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Existence of an Equilibrium for Lower Semicontinuous Information Acquisition Functions

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Author Info

  • Agnes Bialecki

    (ENS LYON - École normale supérieure de Lyon - École Normale Supérieure (ENS) - Lyon)

  • Eleonore Haguet

    (ENSAE - École Nationale de la Statistique et de l'Administration Économique - ENSAE ParisTech)

  • Gabriel Turinici

    ()
    (CEREMADE - CEntre de REcherches en MAthématiques de la DEcision - CNRS : UMR7534 - Université Paris IX - Paris Dauphine)

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    Abstract

    We consider a two-period model in which a continuum of agents trade in a context of costly information acquisition and systematic heterogeneous expectations biases. Because of systematic biases agents are supposed not to learn from others' decisions. In a previous work under somehow strong technical assumptions a market equilibrium was proved to exist and the supply and demand functions were proved to be strictly monotonic with respect to the price. Here we extend these results under very weak technical assumptions. We also prove that the equilibrium price maximizes the trading volume and further additional properties (such as the antimonotonicity of the trading volume with respect to the marginal information price).

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    Bibliographic Info

    Paper provided by HAL in its series Post-Print with number hal-00723189.

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    Date of creation: 22 Apr 2014
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    Publication status: Published, Journal of Applied Mathematics, 2014, 2014, 268427
    Handle: RePEc:hal:journl:hal-00723189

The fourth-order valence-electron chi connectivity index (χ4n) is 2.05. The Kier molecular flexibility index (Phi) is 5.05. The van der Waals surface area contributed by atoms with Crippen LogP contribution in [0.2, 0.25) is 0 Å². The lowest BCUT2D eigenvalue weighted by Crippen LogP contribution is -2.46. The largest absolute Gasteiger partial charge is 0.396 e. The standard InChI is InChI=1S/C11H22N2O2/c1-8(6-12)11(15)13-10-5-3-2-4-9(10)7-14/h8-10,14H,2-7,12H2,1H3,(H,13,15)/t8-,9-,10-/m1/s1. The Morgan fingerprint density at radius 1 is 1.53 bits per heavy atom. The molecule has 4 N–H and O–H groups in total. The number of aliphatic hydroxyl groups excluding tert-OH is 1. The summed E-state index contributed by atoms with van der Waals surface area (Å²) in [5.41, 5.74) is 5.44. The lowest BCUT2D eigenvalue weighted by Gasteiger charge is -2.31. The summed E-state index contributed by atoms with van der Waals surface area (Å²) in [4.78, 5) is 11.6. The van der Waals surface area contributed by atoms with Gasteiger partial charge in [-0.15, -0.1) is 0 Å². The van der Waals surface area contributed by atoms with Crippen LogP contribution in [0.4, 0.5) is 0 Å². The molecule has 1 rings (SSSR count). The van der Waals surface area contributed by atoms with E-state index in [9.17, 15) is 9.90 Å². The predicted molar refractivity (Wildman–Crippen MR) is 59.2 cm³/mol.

Note: View the original document on HAL open archive server: http://hal.archives-ouvertes.fr/hal-00723189
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    Web page: http://hal.archives-ouvertes.fr/

    Related research

    Keywords: information acquisition; heterogeneous beliefs; heterogeneous estimations; Grossman-Stiglitz paradox; costly information;

    This paper has been announced in the following NEP Reports:

    References

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    1. J. Bradford De Long & Andrei Shleifer & Lawrence H. Summers & Robert J. Waldmann, . "Noise Trader Risk in Financial Markets," J. Bradford De Long's Working Papers _124, University of California at Berkeley, Economics Department.
    2. Peng, Lin, 2005. "Learning with Information Capacity Constraints," Journal of Financial and Quantitative Analysis, Cambridge University Press, vol. 40(02), pages 307-329, June.
    3. Varian, Hal R, 1985. " Divergence of Opinion in Complete Markets: A Note," Journal of Finance, American Finance Association, vol. 40(1), pages 309-17, March.
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    8. Sanford Grossman, 1978. "Further results on the informational efficiency of competitive stock markets," Special Studies Papers 114, Board of Governors of the Federal Reserve System (U.S.).
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    14. Wang, Jiang, 1994. "A Model of Competitive Stock Trading Volume," Journal of Political Economy, University of Chicago Press, vol. 102(1), pages 127-68, February.
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    16. Ko, K. Jeremy & (James) Huang, Zhijian, 2007. "Arrogance can be a virtue: Overconfidence, information acquisition, and market efficiency," Journal of Financial Economics, Elsevier, vol. 84(2), pages 529-560, May.
    17. Harris, Milton & Raviv, Artur, 1993. "Differences of Opinion Make a Horse Race," Review of Financial Studies, Society for Financial Studies, vol. 6(3), pages 473-506.
    18. Krebs, Tom, 2007. "Rational expectations equilibrium and the strategic choice of costly information," Journal of Mathematical Economics, Elsevier, vol. 43(5), pages 532-548, June.
    19. Grossman, Sanford J, 1976. "On the Efficiency of Competitive Stock Markets Where Trades Have Diverse Information," Journal of Finance, American Finance Association, vol. 31(2), pages 573-85, May.
    20. Abarbanell, Jeffery S. & Lanen, William N. & Verrecchia, Robert E., 1995. "Analysts' forecasts as proxies for investor beliefs in empirical research," Journal of Accounting and Economics, Elsevier, vol. 20(1), pages 31-60, July.
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